- Sensorbots’ underwater communications could revolutionize deep ocean data collectionPosted 21 mins ago
- Tagged seals and seabirds map Columbia River Estuary depth and salintyPosted 3 days ago
- Wave Glider robots listening for tagged marine animals as part of ‘wired ocean’Posted 3 days ago
- Future scientists get real-world skills in Iowa State water quality monitoring coursesPosted 5 days ago
- Threatened green sturgeon especially prone to getting sucked up irrigation pipesPosted 6 days ago
- Ephemeral desert lakes of the Black Rock Playa studied for climate change effectsPosted 7 days ago
- Minnesota county water agency goes paperless, trading clipboards for iPads and GIS appPosted 1 week ago
- Virginia Tech’s StREAM Lab: Equipped for research, ‘ridiculously valuable’ for educationPosted 2 weeks ago
NSF grant supports new monitoring tech at University of Wyoming
University of Wyoming students got first-hand experience with new monitoring equipment following a grant from the National Science Foundation, according to a release from the school. The five-year, $20 million grant is the largest in the university’s history.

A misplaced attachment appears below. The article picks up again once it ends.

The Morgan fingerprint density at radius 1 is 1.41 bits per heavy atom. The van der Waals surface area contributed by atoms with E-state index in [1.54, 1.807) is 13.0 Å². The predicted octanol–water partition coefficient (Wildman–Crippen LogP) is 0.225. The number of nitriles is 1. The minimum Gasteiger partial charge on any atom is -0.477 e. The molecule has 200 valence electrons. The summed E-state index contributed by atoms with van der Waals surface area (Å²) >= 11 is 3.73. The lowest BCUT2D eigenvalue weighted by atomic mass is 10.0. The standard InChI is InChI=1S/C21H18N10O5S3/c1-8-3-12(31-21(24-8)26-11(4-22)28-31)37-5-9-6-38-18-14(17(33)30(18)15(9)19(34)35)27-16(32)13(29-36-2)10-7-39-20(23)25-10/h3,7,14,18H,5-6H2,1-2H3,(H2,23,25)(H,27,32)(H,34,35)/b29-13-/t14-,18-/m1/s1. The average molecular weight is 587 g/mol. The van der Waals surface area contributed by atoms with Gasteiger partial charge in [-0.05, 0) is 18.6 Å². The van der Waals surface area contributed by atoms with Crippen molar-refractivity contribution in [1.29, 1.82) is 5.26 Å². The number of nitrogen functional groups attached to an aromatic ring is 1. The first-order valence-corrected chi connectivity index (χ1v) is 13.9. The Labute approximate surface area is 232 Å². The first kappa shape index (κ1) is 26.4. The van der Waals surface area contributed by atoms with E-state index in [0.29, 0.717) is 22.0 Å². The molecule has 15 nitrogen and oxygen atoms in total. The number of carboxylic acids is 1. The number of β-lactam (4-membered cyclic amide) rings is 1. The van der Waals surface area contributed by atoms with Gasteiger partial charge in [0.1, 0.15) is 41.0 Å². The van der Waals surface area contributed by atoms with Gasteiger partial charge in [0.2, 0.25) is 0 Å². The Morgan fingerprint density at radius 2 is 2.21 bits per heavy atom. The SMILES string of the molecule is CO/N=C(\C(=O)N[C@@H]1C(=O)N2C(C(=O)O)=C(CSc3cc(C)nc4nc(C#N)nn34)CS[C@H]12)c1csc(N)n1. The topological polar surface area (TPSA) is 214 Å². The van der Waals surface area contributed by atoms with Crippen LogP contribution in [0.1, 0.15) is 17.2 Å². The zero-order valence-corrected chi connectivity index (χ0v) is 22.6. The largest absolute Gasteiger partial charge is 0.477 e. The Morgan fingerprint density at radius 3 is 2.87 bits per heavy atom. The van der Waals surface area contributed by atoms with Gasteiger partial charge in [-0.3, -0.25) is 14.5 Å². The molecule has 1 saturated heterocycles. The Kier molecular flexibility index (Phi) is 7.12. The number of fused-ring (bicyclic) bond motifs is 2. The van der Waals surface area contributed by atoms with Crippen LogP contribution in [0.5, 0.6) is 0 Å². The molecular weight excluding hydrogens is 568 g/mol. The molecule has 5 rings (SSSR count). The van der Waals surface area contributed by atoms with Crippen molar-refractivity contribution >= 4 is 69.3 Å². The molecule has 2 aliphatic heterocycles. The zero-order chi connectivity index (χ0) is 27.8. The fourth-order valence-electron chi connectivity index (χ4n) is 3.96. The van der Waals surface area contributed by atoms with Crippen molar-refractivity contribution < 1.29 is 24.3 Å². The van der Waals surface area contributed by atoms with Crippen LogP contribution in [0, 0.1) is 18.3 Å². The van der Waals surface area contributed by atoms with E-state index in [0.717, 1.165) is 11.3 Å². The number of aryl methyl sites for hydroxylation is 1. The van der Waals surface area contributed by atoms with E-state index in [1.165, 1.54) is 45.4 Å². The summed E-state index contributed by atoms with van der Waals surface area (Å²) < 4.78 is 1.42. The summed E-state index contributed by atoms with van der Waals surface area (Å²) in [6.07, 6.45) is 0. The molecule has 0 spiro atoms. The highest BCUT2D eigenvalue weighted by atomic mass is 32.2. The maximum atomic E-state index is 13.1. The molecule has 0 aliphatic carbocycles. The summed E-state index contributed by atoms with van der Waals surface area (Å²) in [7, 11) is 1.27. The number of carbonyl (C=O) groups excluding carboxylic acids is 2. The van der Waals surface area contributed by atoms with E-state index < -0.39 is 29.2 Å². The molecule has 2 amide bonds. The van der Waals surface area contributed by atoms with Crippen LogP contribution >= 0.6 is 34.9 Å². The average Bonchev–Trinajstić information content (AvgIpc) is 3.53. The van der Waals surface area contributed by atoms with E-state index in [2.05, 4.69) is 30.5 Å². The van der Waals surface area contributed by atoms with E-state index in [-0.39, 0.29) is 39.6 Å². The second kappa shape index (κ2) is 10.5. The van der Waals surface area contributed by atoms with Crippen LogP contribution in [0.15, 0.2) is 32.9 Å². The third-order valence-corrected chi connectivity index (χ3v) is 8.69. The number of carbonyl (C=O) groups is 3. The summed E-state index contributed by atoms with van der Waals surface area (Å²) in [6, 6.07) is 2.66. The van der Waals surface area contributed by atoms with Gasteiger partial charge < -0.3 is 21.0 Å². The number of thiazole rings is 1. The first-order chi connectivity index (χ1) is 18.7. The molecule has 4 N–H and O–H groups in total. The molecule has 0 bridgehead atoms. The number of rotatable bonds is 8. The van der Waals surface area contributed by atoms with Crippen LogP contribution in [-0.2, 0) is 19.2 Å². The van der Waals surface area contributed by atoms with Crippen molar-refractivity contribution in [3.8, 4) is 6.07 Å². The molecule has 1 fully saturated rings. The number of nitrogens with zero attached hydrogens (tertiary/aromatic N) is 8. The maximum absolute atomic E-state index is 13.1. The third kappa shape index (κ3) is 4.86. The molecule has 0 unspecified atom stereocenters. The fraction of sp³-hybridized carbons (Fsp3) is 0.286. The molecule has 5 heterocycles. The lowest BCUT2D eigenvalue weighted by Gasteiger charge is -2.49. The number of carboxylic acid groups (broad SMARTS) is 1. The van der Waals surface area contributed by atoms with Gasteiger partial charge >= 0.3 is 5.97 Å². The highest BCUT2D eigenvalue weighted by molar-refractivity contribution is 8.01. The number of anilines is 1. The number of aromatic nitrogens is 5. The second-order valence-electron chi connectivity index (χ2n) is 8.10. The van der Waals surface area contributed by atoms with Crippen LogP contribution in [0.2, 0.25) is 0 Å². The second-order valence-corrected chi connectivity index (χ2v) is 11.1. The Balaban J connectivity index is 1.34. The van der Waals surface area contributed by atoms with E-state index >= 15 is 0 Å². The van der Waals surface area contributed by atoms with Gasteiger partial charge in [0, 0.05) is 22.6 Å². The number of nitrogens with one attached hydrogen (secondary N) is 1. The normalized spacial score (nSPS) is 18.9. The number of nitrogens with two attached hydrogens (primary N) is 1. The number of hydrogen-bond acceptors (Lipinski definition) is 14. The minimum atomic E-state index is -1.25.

The grant will support research into watershed hydrology, geophysics, remote sensing and computer modeling. As part of the research it supports, students have already gained experience with seismographs to view aquifers and shale fragments. They’ve also used centrifuges to measure the efficiency of water’s flow.
Most of the new equipment was used in a collaborative field course, which brought together students of varying disciplines. Some studied geology, physics or ecosystem science, but most all agreed the experience would be helpful in their future fields of work.
Image: Brent Ewers, a UW assistant professor of botany, explains to Jackson State University students how to operate a device used to conduct gas exchanges of leaves (Credit: University of Wyoming)